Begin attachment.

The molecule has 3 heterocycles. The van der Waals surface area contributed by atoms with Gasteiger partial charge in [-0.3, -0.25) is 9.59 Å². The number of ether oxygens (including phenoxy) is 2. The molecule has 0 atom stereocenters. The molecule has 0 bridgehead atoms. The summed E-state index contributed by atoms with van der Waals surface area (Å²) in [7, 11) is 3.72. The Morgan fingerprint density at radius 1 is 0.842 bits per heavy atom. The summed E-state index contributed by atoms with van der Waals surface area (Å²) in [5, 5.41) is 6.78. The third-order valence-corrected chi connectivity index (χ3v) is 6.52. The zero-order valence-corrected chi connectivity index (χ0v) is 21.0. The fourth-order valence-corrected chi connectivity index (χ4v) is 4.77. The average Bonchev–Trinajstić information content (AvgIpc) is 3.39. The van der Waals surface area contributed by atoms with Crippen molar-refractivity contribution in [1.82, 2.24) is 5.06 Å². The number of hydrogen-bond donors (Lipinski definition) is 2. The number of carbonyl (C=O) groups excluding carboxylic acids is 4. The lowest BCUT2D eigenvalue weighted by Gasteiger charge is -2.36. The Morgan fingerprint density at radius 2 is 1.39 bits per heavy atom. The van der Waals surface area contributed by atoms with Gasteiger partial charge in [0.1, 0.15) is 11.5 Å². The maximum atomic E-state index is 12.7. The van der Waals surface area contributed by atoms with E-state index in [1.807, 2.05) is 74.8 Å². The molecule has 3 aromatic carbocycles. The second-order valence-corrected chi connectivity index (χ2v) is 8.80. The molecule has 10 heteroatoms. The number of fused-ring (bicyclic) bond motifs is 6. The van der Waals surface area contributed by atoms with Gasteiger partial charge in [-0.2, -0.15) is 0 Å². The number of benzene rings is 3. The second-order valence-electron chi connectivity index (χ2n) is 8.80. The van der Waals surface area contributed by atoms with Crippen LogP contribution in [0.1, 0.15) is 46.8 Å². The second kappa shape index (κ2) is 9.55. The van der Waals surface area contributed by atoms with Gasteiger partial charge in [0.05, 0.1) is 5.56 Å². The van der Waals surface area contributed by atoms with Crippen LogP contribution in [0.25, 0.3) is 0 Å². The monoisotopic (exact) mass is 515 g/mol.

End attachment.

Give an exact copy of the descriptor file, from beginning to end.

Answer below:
The molecule has 3 heterocycles. The van der Waals surface area contributed by atoms with Gasteiger partial charge in [-0.3, -0.25) is 9.59 Å². The number of ether oxygens (including phenoxy) is 2. The molecule has 0 atom stereocenters. The molecule has 0 bridgehead atoms. The summed E-state index contributed by atoms with van der Waals surface area (Å²) in [7, 11) is 3.72. The Morgan fingerprint density at radius 1 is 0.842 bits per heavy atom. The summed E-state index contributed by atoms with van der Waals surface area (Å²) in [5, 5.41) is 6.78. The third-order valence-corrected chi connectivity index (χ3v) is 6.52. The zero-order valence-corrected chi connectivity index (χ0v) is 21.0. The fourth-order valence-corrected chi connectivity index (χ4v) is 4.77. The average Bonchev–Trinajstić information content (AvgIpc) is 3.39. The van der Waals surface area contributed by atoms with Crippen molar-refractivity contribution in [1.82, 2.24) is 5.06 Å². The number of hydrogen-bond donors (Lipinski definition) is 2. The number of carbonyl (C=O) groups excluding carboxylic acids is 4. The lowest BCUT2D eigenvalue weighted by Gasteiger charge is -2.36. The Morgan fingerprint density at radius 2 is 1.39 bits per heavy atom. The van der Waals surface area contributed by atoms with Gasteiger partial charge in [0.1, 0.15) is 11.5 Å². The maximum atomic E-state index is 12.7. The van der Waals surface area contributed by atoms with E-state index in [1.807, 2.05) is 74.8 Å². The molecule has 3 aromatic carbocycles. The second-order valence-corrected chi connectivity index (χ2v) is 8.80. The molecule has 10 heteroatoms. The number of fused-ring (bicyclic) bond motifs is 6. The van der Waals surface area contributed by atoms with Gasteiger partial charge in [-0.2, -0.15) is 0 Å². The number of benzene rings is 3. The second-order valence-electron chi connectivity index (χ2n) is 8.80. The van der Waals surface area contributed by atoms with Crippen LogP contribution in [0.1, 0.15) is 46.8 Å². The second kappa shape index (κ2) is 9.55. The van der Waals surface area contributed by atoms with Gasteiger partial charge in [0.05, 0.1) is 5.56 Å². The van der Waals surface area contributed by atoms with Crippen LogP contribution in [0.25, 0.3) is 0 Å². The monoisotopic (exact) mass is 515 g/mol.